# Todd Simkin on how to calibrate and improve your probabilistic assessments

Shane Parrish interviewed Todd Simkin, of Susquehanna International Group, for his Knowledge Project Podcast.

Simkin talked about common mistakes we make when making decisions under uncertainty. One is to be excessively afraid of being wrong:

Simkin: Nobody ever goes out and buys a printed book of Sudoku puzzles that are already printed and completed. But there are other contexts where people say, “I’m afraid that if I don’t know the answer here, and I don’t know who to ask for the answer, that I’m going to look foolish by trying to figure it out on my own. I’m going to make mistakes as I try to go through this.”

And in the world [of trading] that I live in, for better or worse, we know that we’re going to make mistakes all the time, that we’re effectively just running experiments and getting feedback, and then updating our approach and running a new experiment again, the next day. Experiments fail. [In fact] that’s one of the ways that they eventually succeed is because you’ve found enough ways that they fail.

Another common mistake is failing to incorporate the necessary nuance and the grades of probability into our thinking:

Simkin: The other thing that that happens when people want answers is they want certainty. [But] 20% chances happen, and we don’t think through things probabilistically, right? The world is just not set up for probabilistic thinking.

I think it was Phil Tetlock who I heard say that, “We talk about things with probability numbers but what we really have are three probability states. It certainly won’t happen, it certainly will happen, or it might happen.” And those are the only three [states] that we can process.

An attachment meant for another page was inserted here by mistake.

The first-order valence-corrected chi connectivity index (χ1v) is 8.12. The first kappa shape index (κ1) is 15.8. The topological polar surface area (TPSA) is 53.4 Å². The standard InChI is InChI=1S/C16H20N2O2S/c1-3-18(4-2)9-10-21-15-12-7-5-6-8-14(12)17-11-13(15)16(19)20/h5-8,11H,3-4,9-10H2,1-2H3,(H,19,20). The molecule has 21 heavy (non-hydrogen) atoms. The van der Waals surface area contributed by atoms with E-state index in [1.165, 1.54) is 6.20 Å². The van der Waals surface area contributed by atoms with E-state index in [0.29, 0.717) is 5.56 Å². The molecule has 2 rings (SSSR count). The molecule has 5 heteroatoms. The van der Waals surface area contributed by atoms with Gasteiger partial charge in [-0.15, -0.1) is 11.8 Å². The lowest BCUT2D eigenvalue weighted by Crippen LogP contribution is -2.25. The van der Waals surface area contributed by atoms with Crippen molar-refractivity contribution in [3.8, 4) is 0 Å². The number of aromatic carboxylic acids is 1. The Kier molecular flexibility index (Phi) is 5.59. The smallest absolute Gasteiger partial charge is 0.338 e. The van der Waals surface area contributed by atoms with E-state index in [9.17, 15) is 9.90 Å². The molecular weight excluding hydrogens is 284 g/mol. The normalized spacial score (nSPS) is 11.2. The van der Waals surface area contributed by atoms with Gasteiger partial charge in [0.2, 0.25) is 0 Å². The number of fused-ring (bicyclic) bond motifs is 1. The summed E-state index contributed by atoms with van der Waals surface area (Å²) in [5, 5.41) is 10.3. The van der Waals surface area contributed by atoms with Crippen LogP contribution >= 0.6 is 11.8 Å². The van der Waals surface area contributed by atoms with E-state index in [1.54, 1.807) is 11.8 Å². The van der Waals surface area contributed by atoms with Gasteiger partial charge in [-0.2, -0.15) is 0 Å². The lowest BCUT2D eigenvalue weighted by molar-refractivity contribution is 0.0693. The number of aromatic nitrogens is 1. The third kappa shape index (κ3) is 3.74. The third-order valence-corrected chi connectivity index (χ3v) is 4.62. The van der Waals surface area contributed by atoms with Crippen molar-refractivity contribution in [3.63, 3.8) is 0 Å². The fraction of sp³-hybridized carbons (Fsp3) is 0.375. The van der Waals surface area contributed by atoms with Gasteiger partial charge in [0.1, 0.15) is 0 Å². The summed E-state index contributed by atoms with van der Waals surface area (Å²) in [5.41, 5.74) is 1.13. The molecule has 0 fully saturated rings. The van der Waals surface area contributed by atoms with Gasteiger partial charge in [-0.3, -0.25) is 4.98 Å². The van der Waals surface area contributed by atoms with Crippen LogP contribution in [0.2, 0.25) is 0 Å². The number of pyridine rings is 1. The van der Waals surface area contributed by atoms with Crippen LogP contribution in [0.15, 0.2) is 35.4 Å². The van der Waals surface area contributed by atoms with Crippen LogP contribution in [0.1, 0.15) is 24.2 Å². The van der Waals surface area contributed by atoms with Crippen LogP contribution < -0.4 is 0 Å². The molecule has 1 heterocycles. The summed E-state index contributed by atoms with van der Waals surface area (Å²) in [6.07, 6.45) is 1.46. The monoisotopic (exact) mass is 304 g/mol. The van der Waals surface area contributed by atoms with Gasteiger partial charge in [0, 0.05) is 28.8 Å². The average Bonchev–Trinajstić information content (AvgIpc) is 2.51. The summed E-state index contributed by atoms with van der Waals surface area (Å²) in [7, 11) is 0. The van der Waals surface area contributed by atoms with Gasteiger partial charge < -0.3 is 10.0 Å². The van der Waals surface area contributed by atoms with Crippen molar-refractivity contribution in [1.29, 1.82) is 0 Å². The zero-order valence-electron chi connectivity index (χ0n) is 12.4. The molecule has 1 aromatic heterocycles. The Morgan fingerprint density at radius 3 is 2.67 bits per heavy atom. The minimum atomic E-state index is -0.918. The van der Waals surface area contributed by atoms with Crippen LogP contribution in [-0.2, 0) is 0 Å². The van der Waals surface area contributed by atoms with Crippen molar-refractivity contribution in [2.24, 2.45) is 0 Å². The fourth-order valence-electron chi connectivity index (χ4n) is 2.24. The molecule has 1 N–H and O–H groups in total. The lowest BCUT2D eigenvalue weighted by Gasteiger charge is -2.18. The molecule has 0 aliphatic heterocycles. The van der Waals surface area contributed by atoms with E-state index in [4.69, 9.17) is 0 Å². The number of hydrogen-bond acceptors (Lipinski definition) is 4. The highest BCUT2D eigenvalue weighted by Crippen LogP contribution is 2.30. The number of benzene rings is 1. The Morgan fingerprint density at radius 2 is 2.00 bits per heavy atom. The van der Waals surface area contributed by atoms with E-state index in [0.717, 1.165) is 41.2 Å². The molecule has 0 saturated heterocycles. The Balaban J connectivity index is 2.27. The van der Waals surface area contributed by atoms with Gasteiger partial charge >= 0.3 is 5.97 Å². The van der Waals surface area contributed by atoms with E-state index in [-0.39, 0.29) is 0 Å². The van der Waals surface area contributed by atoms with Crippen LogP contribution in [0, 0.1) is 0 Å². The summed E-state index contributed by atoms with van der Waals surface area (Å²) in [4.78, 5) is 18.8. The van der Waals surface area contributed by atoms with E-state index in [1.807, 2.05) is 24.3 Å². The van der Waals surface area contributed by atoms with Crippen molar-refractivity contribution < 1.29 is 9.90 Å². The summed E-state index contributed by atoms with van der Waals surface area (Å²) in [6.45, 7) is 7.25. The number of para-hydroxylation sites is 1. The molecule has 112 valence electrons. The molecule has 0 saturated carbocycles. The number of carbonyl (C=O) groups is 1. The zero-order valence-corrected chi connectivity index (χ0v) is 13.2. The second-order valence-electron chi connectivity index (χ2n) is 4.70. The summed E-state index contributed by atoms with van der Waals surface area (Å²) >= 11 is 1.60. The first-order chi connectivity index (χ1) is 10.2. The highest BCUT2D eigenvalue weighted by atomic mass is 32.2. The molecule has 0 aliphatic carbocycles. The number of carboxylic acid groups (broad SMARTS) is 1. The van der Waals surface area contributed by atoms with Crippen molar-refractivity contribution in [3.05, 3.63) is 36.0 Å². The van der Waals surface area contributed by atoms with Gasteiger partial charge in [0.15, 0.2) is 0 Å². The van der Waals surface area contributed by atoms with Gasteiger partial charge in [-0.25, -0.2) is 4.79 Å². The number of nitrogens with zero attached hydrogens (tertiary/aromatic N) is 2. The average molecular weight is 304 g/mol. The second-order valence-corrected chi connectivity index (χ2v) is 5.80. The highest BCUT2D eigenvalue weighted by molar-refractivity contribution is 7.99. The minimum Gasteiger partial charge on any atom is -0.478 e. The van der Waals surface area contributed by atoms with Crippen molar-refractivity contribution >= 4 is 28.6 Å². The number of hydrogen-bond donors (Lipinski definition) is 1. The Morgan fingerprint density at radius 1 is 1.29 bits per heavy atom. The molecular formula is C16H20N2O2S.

In order to think probabilistically, we need to constantly compare our guesses with the actual outcomes, and then update our beliefs accordingly:

Simkin: It’s really hard to say anybody’s wrong about a single probability prediction, unless they said that something was zero percent or 100%.

It’d be great if you could look back at all the times that you said something had a 20% chance of happening, and see how many times it [did happen]. If it only happened 10% of the time, you’re making a mistake. It’s certainly a mistake if it happened 70% of the time, and you said it was 20%. But importantly, you might be making the mistake of being too conservative in your estimate, not discriminating enough in using the probability distribution available to you.

He talked about two examples of people that have been able to think probabilistically about the world:

Simkin: Phil Tetlock has built an entire solution around this, which is to look for superforecasters. The way he measures the performance of the superforecasters is by giving them lots of things to predict, to come up with probability assessments on it. [And also] to be able to change their probability assessment as the information set changes, which is a really important thing in decision making. [It] avoids the binary “will or won’t,” and leads to much better nuance in the middle, and really understanding the probabilities. When you have lots of measurements, then you have feedback that you can use to to improve the quality of your predictions.